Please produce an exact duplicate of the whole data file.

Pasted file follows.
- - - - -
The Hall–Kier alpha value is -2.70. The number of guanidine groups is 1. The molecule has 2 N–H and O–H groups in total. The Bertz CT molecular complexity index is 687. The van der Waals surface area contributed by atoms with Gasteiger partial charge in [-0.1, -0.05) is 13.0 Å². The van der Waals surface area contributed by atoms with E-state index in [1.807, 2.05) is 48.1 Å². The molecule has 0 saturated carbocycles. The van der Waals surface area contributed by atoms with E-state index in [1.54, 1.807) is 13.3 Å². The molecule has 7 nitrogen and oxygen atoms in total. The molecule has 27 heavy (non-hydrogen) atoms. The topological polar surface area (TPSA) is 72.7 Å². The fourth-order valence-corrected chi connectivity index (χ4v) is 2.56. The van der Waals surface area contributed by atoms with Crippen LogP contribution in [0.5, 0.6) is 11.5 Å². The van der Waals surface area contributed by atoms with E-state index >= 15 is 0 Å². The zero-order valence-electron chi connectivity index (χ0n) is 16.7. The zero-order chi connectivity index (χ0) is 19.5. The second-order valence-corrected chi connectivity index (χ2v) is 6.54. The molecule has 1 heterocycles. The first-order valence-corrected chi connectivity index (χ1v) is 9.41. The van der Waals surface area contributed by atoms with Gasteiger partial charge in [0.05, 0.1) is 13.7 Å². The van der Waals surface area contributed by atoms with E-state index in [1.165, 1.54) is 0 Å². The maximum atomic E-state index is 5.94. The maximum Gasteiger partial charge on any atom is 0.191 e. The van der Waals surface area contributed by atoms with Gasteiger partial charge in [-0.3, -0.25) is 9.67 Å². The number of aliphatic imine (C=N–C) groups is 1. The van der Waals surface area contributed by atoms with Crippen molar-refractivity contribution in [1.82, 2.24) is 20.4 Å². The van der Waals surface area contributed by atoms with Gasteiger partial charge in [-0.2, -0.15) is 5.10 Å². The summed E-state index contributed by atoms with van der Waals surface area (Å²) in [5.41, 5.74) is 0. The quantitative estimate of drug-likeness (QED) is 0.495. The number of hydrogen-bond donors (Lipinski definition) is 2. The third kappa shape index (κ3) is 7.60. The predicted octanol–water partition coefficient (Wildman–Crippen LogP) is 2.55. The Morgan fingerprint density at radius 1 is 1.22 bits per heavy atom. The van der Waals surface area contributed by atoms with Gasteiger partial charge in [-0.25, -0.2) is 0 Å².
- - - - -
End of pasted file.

The Hall–Kier alpha value is -2.70. The number of guanidine groups is 1. The molecule has 2 N–H and O–H groups in total. The Bertz CT molecular complexity index is 687. The van der Waals surface area contributed by atoms with Gasteiger partial charge in [-0.1, -0.05) is 13.0 Å². The van der Waals surface area contributed by atoms with E-state index in [1.807, 2.05) is 48.1 Å². The molecule has 0 saturated carbocycles. The van der Waals surface area contributed by atoms with E-state index in [1.54, 1.807) is 13.3 Å². The molecule has 7 nitrogen and oxygen atoms in total. The molecule has 27 heavy (non-hydrogen) atoms. The topological polar surface area (TPSA) is 72.7 Å². The fourth-order valence-corrected chi connectivity index (χ4v) is 2.56. The van der Waals surface area contributed by atoms with Crippen LogP contribution in [0.5, 0.6) is 11.5 Å². The van der Waals surface area contributed by atoms with E-state index >= 15 is 0 Å². The zero-order valence-electron chi connectivity index (χ0n) is 16.7. The zero-order chi connectivity index (χ0) is 19.5. The second-order valence-corrected chi connectivity index (χ2v) is 6.54. The molecule has 1 heterocycles. The first-order valence-corrected chi connectivity index (χ1v) is 9.41. The van der Waals surface area contributed by atoms with Gasteiger partial charge in [0.05, 0.1) is 13.7 Å². The van der Waals surface area contributed by atoms with E-state index in [1.165, 1.54) is 0 Å². The maximum atomic E-state index is 5.94. The maximum Gasteiger partial charge on any atom is 0.191 e. The van der Waals surface area contributed by atoms with Gasteiger partial charge in [-0.3, -0.25) is 9.67 Å². The number of aliphatic imine (C=N–C) groups is 1. The van der Waals surface area contributed by atoms with Crippen molar-refractivity contribution in [1.82, 2.24) is 20.4 Å². The van der Waals surface area contributed by atoms with Gasteiger partial charge in [-0.2, -0.15) is 5.10 Å². The summed E-state index contributed by atoms with van der Waals surface area (Å²) in [5.41, 5.74) is 0. The quantitative estimate of drug-likeness (QED) is 0.495. The number of hydrogen-bond donors (Lipinski definition) is 2. The third kappa shape index (κ3) is 7.60. The predicted octanol–water partition coefficient (Wildman–Crippen LogP) is 2.55. The Morgan fingerprint density at radius 1 is 1.22 bits per heavy atom. The van der Waals surface area contributed by atoms with Gasteiger partial charge in [-0.25, -0.2) is 0 Å².